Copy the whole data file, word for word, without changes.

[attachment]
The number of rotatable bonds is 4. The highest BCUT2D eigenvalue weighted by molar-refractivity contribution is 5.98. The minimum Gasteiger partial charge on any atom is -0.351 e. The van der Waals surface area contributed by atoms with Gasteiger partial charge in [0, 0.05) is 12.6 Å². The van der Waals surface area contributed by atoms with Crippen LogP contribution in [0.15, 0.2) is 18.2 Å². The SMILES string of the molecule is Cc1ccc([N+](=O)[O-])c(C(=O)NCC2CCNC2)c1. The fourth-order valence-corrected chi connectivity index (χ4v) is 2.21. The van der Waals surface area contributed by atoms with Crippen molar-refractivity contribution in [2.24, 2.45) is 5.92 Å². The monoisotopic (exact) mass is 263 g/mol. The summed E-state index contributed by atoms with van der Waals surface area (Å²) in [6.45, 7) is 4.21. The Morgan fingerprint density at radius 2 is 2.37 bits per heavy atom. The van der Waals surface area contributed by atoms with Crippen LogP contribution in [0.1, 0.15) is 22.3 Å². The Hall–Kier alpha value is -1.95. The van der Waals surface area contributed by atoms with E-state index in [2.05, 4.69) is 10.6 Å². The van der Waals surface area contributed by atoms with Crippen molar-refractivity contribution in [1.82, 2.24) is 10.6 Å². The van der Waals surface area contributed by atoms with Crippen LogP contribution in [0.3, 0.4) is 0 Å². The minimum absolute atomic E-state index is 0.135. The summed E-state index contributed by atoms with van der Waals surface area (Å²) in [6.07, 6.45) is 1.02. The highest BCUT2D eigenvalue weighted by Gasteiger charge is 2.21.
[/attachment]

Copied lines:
The number of rotatable bonds is 4. The highest BCUT2D eigenvalue weighted by molar-refractivity contribution is 5.98. The minimum Gasteiger partial charge on any atom is -0.351 e. The van der Waals surface area contributed by atoms with Gasteiger partial charge in [0, 0.05) is 12.6 Å². The van der Waals surface area contributed by atoms with Crippen LogP contribution in [0.15, 0.2) is 18.2 Å². The SMILES string of the molecule is Cc1ccc([N+](=O)[O-])c(C(=O)NCC2CCNC2)c1. The fourth-order valence-corrected chi connectivity index (χ4v) is 2.21. The van der Waals surface area contributed by atoms with Crippen molar-refractivity contribution in [2.24, 2.45) is 5.92 Å². The monoisotopic (exact) mass is 263 g/mol. The summed E-state index contributed by atoms with van der Waals surface area (Å²) in [6.45, 7) is 4.21. The Morgan fingerprint density at radius 2 is 2.37 bits per heavy atom. The van der Waals surface area contributed by atoms with Crippen LogP contribution in [0.1, 0.15) is 22.3 Å². The Hall–Kier alpha value is -1.95. The van der Waals surface area contributed by atoms with E-state index in [2.05, 4.69) is 10.6 Å². The van der Waals surface area contributed by atoms with Crippen molar-refractivity contribution in [1.82, 2.24) is 10.6 Å². The van der Waals surface area contributed by atoms with Crippen LogP contribution in [0.3, 0.4) is 0 Å². The minimum absolute atomic E-state index is 0.135. The summed E-state index contributed by atoms with van der Waals surface area (Å²) in [6.07, 6.45) is 1.02. The highest BCUT2D eigenvalue weighted by Gasteiger charge is 2.21.